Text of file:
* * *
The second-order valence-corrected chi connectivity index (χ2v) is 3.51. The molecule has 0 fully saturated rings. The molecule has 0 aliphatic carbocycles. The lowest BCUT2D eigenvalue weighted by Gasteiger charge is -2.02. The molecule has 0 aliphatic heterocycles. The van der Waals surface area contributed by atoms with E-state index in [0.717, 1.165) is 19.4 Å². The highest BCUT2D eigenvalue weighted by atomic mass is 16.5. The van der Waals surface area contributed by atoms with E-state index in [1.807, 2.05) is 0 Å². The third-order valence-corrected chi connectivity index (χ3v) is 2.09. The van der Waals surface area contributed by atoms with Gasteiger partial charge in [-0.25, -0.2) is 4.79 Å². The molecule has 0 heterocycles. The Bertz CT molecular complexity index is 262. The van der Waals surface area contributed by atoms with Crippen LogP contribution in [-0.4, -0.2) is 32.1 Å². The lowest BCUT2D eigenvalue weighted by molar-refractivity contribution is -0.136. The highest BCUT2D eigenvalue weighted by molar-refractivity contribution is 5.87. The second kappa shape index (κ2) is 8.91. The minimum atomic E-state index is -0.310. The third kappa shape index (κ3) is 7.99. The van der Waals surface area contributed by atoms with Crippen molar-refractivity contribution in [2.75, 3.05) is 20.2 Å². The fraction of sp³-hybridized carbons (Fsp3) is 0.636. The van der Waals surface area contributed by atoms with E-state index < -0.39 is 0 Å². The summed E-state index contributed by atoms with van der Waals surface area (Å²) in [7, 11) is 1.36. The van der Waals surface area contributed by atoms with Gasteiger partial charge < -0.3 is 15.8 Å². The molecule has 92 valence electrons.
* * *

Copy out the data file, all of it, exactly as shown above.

The second-order valence-corrected chi connectivity index (χ2v) is 3.51. The molecule has 0 fully saturated rings. The molecule has 0 aliphatic carbocycles. The lowest BCUT2D eigenvalue weighted by Gasteiger charge is -2.02. The molecule has 0 aliphatic heterocycles. The van der Waals surface area contributed by atoms with E-state index in [0.717, 1.165) is 19.4 Å². The highest BCUT2D eigenvalue weighted by atomic mass is 16.5. The van der Waals surface area contributed by atoms with E-state index in [1.807, 2.05) is 0 Å². The third-order valence-corrected chi connectivity index (χ3v) is 2.09. The van der Waals surface area contributed by atoms with Gasteiger partial charge in [-0.25, -0.2) is 4.79 Å². The molecule has 0 heterocycles. The Bertz CT molecular complexity index is 262. The van der Waals surface area contributed by atoms with Crippen LogP contribution in [-0.4, -0.2) is 32.1 Å². The lowest BCUT2D eigenvalue weighted by molar-refractivity contribution is -0.136. The highest BCUT2D eigenvalue weighted by molar-refractivity contribution is 5.87. The second kappa shape index (κ2) is 8.91. The minimum atomic E-state index is -0.310. The third kappa shape index (κ3) is 7.99. The van der Waals surface area contributed by atoms with Crippen molar-refractivity contribution in [2.75, 3.05) is 20.2 Å². The fraction of sp³-hybridized carbons (Fsp3) is 0.636. The van der Waals surface area contributed by atoms with E-state index < -0.39 is 0 Å². The summed E-state index contributed by atoms with van der Waals surface area (Å²) in [7, 11) is 1.36. The van der Waals surface area contributed by atoms with Gasteiger partial charge < -0.3 is 15.8 Å². The molecule has 92 valence electrons.